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Mindful conservation – why we need a new respect for nature

'We should look at whales and dolphins as the indigenous people of the seas -...
tins of whale meat

How Japan’s whaling industry is trying to convince people to eat whales

Japan's hunters kill hundreds of whales every year despite the fact that hardly anyone in...
Common dolphins © Christopher Swann

Did you know dolphins have personalities?

Kidzone - quick links Fun Facts Our Goals Curious kids Kids blogs Fantastic fundraisers Gallery...
Microplastics on beach

Blue whales and the menace of microplastics – how we’ll solve this problem

Our love affair with plastic began in the 1950s when it revolutionised manufacturing. But what...
A dolphin called Arnie with his shell.

Dolphins catch fish using giant shell tools

In Shark Bay, Australia, two groups of dolphins have figured out how to use tools...
Common dolphins at surface

Did you know that dolphins have unique personalities?

We all have personalities, and between the work Christmas party and your family get-together, perhaps...
Leaping harbour porpoise

The power of harbour porpoise poo

We know we need to save the whale to save the world. Now we are...
Holly. Image: Miray Campbell

Meet Holly, she’s an incredible orca leader

Let me tell you the story of an awe-inspiring orca with a fascinating family story...

Albino Risso’s dolphin among latest victims of the drive hunts

On January 17th, 2014 over 250 bottlenose dolphins were driven into the killing Cove in Taiji, Japan, prompting one of the most politically-charged responses against the drive hunts from the global community in the past decade. US Ambassador Caroline Kennedy tweeted about her concerns, claiming that these hunts were inhumane. Among the pod was a pristine, all-white (albino) juvenile bottlenose dolphin who was subsequently named Angel, and who captured the world’s attention, and is still somehow surviving in horrible conditions at the Taiji Whale Museum.

Another albino  dolphin, this time a Risso’s dolphin, has been captured in a recent drive hunt in Taiji. On Sunday, November 23rd, a pod of approximately 16 Risso’s dolphins were driven into the killing cove. Along with the white Risso’s, one other individual was taken into captivity, while 11 were killed for their meat. Three babies were reportedly taken out to sea and released, most likely never to survive without their mothers or family units. This symbolic attempt at appeasing onlookers or adhering to some misguided protocol meant to spare certain species, or certain age groups, from slaughter is nothing more than a poor attempt at public relations.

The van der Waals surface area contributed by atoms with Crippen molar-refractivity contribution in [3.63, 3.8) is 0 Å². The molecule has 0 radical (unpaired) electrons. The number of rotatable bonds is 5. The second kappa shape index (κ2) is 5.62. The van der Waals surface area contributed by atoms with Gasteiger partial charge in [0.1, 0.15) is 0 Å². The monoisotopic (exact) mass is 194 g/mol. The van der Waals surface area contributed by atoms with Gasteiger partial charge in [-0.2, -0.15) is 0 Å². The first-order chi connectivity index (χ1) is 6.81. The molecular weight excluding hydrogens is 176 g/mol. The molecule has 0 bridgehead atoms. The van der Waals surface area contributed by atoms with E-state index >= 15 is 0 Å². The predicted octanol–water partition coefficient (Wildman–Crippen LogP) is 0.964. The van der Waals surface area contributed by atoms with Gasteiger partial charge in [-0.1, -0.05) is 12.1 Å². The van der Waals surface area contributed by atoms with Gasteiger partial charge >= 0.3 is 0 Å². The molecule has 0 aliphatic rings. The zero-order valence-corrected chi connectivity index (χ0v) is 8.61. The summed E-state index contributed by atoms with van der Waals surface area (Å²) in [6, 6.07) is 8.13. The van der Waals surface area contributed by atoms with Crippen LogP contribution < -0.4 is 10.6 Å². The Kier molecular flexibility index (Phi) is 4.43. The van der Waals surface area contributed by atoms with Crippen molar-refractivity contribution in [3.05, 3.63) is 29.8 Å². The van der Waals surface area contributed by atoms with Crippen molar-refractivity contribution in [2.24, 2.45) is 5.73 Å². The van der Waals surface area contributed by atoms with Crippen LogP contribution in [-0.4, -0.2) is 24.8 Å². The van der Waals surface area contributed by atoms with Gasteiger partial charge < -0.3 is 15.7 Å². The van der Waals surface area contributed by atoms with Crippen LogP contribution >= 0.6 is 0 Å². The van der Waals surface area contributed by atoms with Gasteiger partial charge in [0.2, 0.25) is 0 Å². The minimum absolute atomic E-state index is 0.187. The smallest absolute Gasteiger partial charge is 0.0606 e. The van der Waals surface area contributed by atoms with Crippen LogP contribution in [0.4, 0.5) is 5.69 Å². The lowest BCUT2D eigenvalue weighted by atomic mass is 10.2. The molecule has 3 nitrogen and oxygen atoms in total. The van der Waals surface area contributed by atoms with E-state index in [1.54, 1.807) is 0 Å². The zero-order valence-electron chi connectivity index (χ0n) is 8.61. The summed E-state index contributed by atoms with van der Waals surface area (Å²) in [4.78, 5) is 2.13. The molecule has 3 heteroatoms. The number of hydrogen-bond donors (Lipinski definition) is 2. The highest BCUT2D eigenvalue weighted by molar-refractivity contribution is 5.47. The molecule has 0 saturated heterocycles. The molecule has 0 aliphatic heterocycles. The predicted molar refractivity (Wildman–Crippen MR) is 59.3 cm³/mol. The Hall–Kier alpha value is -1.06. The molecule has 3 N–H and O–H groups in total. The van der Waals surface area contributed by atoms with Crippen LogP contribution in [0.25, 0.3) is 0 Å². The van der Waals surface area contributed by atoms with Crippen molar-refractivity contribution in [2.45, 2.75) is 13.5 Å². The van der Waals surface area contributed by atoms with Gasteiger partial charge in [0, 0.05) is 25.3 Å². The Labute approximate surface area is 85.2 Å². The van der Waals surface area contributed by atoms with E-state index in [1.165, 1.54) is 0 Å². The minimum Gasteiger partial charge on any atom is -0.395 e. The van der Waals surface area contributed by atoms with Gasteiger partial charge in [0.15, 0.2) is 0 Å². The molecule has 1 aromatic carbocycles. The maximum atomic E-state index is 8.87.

Although this dolphin has not received the attention of Angel, her plight is the same, and her chances at a long and natural life have been cut short as she has also been taken into custody for a potential lucrative sale to a Japanese facility. Although the public reaction to this drive hunt and this white dolphin has not reached the same profile as the one in January which delivered Angel to her cruel captors, each and every drive and individual dolphin involved in these hunts deserves the same attention and should elicit the same reaction from each of us—complete denunciation of these brutal offenses against dolphins.

The dolphin drive hunts are extremely cruel, involving the exhausting and traumatic driving from the open ocean that can separate mothers and calves and other family groups, to confinement in a netted cove where the dolphins are crudely slaughtered. Last year, at least 834 dolphins were killed in the drive hunts, and 158 taken alive into captivity. So far this 2014-2015 season and of a total allowable quota of 1,938 dolphins, 198 dolphins have been slaughtered and 11 have been taken alive into captivity.

Please support our campaign to stop the dolphin drive hunts.